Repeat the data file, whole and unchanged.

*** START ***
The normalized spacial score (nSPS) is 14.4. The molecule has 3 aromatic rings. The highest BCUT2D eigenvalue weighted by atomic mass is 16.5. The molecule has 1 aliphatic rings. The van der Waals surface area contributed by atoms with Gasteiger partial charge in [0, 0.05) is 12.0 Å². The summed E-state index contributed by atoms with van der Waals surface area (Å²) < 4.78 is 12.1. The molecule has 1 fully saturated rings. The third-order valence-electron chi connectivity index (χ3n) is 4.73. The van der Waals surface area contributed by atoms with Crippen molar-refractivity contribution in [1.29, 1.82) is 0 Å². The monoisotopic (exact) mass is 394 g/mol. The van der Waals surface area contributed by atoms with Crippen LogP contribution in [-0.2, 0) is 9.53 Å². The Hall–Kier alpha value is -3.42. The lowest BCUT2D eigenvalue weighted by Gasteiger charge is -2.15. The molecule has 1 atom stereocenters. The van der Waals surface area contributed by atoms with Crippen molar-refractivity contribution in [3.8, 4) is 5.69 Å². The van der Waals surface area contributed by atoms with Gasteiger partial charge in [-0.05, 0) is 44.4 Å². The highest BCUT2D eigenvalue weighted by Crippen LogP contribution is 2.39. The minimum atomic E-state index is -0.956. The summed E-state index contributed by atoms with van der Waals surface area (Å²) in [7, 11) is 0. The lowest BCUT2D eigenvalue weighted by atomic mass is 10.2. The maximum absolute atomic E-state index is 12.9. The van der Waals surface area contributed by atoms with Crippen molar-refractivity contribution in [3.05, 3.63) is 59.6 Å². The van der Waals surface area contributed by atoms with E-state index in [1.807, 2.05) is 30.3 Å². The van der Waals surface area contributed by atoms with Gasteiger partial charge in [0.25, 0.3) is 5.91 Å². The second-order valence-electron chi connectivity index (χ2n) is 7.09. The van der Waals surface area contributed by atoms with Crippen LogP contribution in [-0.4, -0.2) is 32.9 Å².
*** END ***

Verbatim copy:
The normalized spacial score (nSPS) is 14.4. The molecule has 3 aromatic rings. The highest BCUT2D eigenvalue weighted by atomic mass is 16.5. The molecule has 1 aliphatic rings. The van der Waals surface area contributed by atoms with Gasteiger partial charge in [0, 0.05) is 12.0 Å². The summed E-state index contributed by atoms with van der Waals surface area (Å²) < 4.78 is 12.1. The molecule has 1 fully saturated rings. The third-order valence-electron chi connectivity index (χ3n) is 4.73. The van der Waals surface area contributed by atoms with Crippen molar-refractivity contribution in [1.29, 1.82) is 0 Å². The monoisotopic (exact) mass is 394 g/mol. The van der Waals surface area contributed by atoms with Crippen LogP contribution in [-0.2, 0) is 9.53 Å². The Hall–Kier alpha value is -3.42. The lowest BCUT2D eigenvalue weighted by Gasteiger charge is -2.15. The molecule has 1 atom stereocenters. The van der Waals surface area contributed by atoms with Crippen molar-refractivity contribution in [3.8, 4) is 5.69 Å². The van der Waals surface area contributed by atoms with Gasteiger partial charge in [-0.05, 0) is 44.4 Å². The highest BCUT2D eigenvalue weighted by Crippen LogP contribution is 2.39. The minimum atomic E-state index is -0.956. The summed E-state index contributed by atoms with van der Waals surface area (Å²) in [7, 11) is 0. The lowest BCUT2D eigenvalue weighted by atomic mass is 10.2. The maximum absolute atomic E-state index is 12.9. The van der Waals surface area contributed by atoms with Crippen molar-refractivity contribution in [3.05, 3.63) is 59.6 Å². The van der Waals surface area contributed by atoms with E-state index in [1.807, 2.05) is 30.3 Å². The van der Waals surface area contributed by atoms with Gasteiger partial charge in [0.25, 0.3) is 5.91 Å². The second-order valence-electron chi connectivity index (χ2n) is 7.09. The van der Waals surface area contributed by atoms with Crippen LogP contribution in [-0.4, -0.2) is 32.9 Å².